Former Australian prime minister Tony Abbott says he believes flight MH370 was brought down intentionally by a pilot who wanted to “create the world’s greatest mystery”.
Speaking ahead of the third anniversary of the plane’s disappearance, he said: “I have always said the most plausible scenario was murder-suicide and if this guy wanted to create the world’s greatest mystery why wouldn’t he have piloted the thing to the very end and gone further south?
“Then there was the analysis that suggested there might be a prospective place to the north.”
Search teams considered murder-suicide early on in their investigations, “but there was little to no evidence uncovered to support it”, the Adelaide Advertiser says.
However, investigative journalist Mark Williams-Thomas does support the idea and says the fragments of evidence so far discovered point to an intentional act by the pilot.
According to Williams-Thomas, a piece of wing found on Reunion Island, 3,000 miles from the search area, was “in an extended position that only a pilot could’ve done” and the only explanation for it being like that at the time of impact was that the person flying the plane was trying to bring it down on purpose.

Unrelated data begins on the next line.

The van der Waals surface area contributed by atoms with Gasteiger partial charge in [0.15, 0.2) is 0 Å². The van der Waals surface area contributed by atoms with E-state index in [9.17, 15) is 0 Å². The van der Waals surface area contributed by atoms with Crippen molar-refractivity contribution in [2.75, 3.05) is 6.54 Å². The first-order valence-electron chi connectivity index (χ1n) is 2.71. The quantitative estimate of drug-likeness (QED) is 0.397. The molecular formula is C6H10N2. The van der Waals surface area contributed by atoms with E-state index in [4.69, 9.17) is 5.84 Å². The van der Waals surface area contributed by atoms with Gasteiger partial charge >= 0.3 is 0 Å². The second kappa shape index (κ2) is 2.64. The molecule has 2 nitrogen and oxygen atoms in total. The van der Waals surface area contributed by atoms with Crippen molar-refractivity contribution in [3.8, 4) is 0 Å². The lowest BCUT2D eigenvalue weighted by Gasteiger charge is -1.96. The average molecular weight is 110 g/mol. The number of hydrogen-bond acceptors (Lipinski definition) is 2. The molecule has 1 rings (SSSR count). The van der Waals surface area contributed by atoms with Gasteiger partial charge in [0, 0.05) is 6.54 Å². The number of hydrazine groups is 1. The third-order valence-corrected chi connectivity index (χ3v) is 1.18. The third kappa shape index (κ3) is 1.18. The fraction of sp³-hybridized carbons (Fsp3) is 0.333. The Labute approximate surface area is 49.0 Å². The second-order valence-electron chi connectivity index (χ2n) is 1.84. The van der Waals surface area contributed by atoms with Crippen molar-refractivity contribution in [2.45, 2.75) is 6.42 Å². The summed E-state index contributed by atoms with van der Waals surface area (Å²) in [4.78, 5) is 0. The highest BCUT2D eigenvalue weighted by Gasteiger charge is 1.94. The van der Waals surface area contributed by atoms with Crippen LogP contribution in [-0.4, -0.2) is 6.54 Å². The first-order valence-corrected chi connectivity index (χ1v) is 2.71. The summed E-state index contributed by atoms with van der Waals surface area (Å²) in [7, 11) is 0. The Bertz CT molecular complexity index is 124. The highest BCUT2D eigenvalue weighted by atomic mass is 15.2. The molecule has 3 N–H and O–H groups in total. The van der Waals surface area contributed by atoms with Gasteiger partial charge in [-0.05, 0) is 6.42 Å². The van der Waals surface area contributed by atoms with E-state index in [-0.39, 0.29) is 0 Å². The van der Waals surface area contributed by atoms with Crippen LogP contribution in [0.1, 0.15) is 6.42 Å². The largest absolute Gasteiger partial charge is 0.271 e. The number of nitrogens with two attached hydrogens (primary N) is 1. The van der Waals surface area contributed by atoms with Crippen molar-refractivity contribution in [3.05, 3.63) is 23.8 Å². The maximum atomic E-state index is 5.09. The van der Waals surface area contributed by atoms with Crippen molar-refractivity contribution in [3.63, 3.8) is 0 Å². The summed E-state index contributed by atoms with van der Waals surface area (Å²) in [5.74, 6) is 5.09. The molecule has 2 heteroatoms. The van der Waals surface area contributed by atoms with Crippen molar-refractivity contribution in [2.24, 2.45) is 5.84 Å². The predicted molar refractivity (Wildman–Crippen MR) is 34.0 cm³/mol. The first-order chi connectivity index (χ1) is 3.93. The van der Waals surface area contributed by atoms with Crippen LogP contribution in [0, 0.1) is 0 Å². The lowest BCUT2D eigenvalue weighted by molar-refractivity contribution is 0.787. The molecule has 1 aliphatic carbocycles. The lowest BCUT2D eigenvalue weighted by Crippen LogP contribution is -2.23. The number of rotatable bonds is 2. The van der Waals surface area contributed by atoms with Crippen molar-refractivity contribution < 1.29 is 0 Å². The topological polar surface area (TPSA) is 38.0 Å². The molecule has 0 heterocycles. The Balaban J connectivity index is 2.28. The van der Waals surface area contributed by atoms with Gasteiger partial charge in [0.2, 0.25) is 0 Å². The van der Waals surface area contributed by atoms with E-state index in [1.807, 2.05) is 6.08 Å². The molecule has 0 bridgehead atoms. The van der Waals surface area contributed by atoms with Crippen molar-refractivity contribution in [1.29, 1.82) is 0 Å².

The latest hypothesis suggests the plane may have been ditched in the Indian Ocean by the pilot, who flew the aircraft right until the very end.
According to reports in The Australian, lead air crash investigator Captain John Cox believes evidence from the recovered wing flaps suggests the doomed plane was dumped intentionally.
“Based on that analysis I think it is likely, possibly highly likely, that there was an attempt to ditch the airplane,” he said.
Around 20 pieces of debris believed to be from MH370 have washed up on coastlines around the Indian Ocean. The most significant of these was the remains of a wing flap found on Reunion Island off the coast of east coast of Africa in 2015, and has since been positively identified as belonging to the missing Malaysian Airways flight.
However, “Captain Cox’s suggestion of a ditched aircraft does not support the popular theories that the plane was destroyed in a ‘death dive’ or a ‘ghost flight’” says the Daily Mail.